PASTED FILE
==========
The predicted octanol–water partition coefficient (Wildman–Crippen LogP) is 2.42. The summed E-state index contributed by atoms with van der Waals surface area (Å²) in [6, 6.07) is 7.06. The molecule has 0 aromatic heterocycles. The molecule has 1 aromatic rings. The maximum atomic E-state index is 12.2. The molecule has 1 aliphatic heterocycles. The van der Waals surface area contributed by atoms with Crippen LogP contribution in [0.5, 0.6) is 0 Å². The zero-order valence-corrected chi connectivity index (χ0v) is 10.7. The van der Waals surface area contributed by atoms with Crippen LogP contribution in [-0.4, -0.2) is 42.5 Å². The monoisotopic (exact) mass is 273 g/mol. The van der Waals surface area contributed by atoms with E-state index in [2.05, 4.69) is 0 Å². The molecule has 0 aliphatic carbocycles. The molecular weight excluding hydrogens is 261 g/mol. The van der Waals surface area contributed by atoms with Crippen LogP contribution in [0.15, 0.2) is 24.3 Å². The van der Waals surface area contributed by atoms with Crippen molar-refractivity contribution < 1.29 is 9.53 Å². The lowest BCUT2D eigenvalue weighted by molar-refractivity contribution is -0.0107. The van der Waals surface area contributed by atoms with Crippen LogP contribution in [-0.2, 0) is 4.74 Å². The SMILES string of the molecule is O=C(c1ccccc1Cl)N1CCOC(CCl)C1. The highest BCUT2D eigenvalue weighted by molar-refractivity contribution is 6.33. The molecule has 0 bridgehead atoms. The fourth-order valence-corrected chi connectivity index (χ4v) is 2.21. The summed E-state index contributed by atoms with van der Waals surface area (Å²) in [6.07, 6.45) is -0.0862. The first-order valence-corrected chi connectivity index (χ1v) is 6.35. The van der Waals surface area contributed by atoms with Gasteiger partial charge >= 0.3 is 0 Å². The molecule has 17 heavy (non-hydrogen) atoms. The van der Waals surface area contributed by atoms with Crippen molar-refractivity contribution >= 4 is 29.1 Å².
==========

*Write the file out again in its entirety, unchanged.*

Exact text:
The predicted octanol–water partition coefficient (Wildman–Crippen LogP) is 2.42. The summed E-state index contributed by atoms with van der Waals surface area (Å²) in [6, 6.07) is 7.06. The molecule has 0 aromatic heterocycles. The molecule has 1 aromatic rings. The maximum atomic E-state index is 12.2. The molecule has 1 aliphatic heterocycles. The van der Waals surface area contributed by atoms with Crippen LogP contribution in [0.5, 0.6) is 0 Å². The zero-order valence-corrected chi connectivity index (χ0v) is 10.7. The van der Waals surface area contributed by atoms with Crippen LogP contribution in [-0.4, -0.2) is 42.5 Å². The monoisotopic (exact) mass is 273 g/mol. The van der Waals surface area contributed by atoms with E-state index in [2.05, 4.69) is 0 Å². The molecule has 0 aliphatic carbocycles. The molecular weight excluding hydrogens is 261 g/mol. The van der Waals surface area contributed by atoms with Crippen LogP contribution in [0.15, 0.2) is 24.3 Å². The van der Waals surface area contributed by atoms with Crippen molar-refractivity contribution < 1.29 is 9.53 Å². The lowest BCUT2D eigenvalue weighted by molar-refractivity contribution is -0.0107. The van der Waals surface area contributed by atoms with Crippen LogP contribution in [-0.2, 0) is 4.74 Å². The SMILES string of the molecule is O=C(c1ccccc1Cl)N1CCOC(CCl)C1. The highest BCUT2D eigenvalue weighted by molar-refractivity contribution is 6.33. The molecule has 0 bridgehead atoms. The fourth-order valence-corrected chi connectivity index (χ4v) is 2.21. The summed E-state index contributed by atoms with van der Waals surface area (Å²) in [6.07, 6.45) is -0.0862. The first-order valence-corrected chi connectivity index (χ1v) is 6.35. The van der Waals surface area contributed by atoms with Gasteiger partial charge >= 0.3 is 0 Å². The molecule has 17 heavy (non-hydrogen) atoms. The van der Waals surface area contributed by atoms with Crippen molar-refractivity contribution >= 4 is 29.1 Å².